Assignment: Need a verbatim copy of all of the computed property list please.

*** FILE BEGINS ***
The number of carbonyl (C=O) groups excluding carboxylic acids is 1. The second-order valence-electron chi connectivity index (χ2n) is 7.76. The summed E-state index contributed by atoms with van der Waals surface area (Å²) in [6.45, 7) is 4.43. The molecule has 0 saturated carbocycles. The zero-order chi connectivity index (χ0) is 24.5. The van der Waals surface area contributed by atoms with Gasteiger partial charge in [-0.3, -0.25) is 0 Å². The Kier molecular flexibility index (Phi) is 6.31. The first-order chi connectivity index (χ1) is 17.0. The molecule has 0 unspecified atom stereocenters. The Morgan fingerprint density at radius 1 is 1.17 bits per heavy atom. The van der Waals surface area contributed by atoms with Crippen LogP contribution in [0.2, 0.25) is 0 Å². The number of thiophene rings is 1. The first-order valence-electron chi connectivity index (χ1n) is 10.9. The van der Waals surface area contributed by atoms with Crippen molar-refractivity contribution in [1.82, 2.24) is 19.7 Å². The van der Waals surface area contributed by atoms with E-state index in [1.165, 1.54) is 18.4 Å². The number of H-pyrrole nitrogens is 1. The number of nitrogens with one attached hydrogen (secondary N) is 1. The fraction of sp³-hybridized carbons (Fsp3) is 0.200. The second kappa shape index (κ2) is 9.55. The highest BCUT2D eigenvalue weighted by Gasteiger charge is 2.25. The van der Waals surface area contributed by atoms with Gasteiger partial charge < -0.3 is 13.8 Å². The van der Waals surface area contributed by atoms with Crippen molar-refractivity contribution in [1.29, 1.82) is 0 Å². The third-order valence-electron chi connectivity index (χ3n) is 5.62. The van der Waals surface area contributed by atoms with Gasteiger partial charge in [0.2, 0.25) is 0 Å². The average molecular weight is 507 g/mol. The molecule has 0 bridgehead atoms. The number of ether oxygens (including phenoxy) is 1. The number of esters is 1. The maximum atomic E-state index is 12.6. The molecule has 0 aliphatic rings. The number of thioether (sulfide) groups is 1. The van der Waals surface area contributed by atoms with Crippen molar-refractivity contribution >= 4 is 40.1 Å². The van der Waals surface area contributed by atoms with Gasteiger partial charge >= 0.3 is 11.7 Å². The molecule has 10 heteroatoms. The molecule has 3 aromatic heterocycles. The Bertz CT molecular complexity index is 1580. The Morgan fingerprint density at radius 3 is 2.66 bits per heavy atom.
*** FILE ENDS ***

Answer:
The number of carbonyl (C=O) groups excluding carboxylic acids is 1. The second-order valence-electron chi connectivity index (χ2n) is 7.76. The summed E-state index contributed by atoms with van der Waals surface area (Å²) in [6.45, 7) is 4.43. The molecule has 0 saturated carbocycles. The zero-order chi connectivity index (χ0) is 24.5. The van der Waals surface area contributed by atoms with Gasteiger partial charge in [-0.3, -0.25) is 0 Å². The Kier molecular flexibility index (Phi) is 6.31. The first-order chi connectivity index (χ1) is 17.0. The molecule has 0 unspecified atom stereocenters. The Morgan fingerprint density at radius 1 is 1.17 bits per heavy atom. The van der Waals surface area contributed by atoms with Crippen LogP contribution in [0.2, 0.25) is 0 Å². The number of thiophene rings is 1. The first-order valence-electron chi connectivity index (χ1n) is 10.9. The van der Waals surface area contributed by atoms with Crippen molar-refractivity contribution in [1.82, 2.24) is 19.7 Å². The van der Waals surface area contributed by atoms with E-state index in [1.165, 1.54) is 18.4 Å². The number of H-pyrrole nitrogens is 1. The number of nitrogens with one attached hydrogen (secondary N) is 1. The fraction of sp³-hybridized carbons (Fsp3) is 0.200. The second kappa shape index (κ2) is 9.55. The highest BCUT2D eigenvalue weighted by Gasteiger charge is 2.25. The van der Waals surface area contributed by atoms with Gasteiger partial charge < -0.3 is 13.8 Å². The van der Waals surface area contributed by atoms with Crippen molar-refractivity contribution in [1.29, 1.82) is 0 Å². The third-order valence-electron chi connectivity index (χ3n) is 5.62. The van der Waals surface area contributed by atoms with Gasteiger partial charge in [0.2, 0.25) is 0 Å². The average molecular weight is 507 g/mol. The molecule has 0 bridgehead atoms. The number of ether oxygens (including phenoxy) is 1. The number of esters is 1. The maximum atomic E-state index is 12.6. The molecule has 0 aliphatic rings. The number of thioether (sulfide) groups is 1. The van der Waals surface area contributed by atoms with Crippen molar-refractivity contribution >= 4 is 40.1 Å². The van der Waals surface area contributed by atoms with Gasteiger partial charge >= 0.3 is 11.7 Å². The molecule has 10 heteroatoms. The molecule has 3 aromatic heterocycles. The Bertz CT molecular complexity index is 1580. The Morgan fingerprint density at radius 3 is 2.66 bits per heavy atom.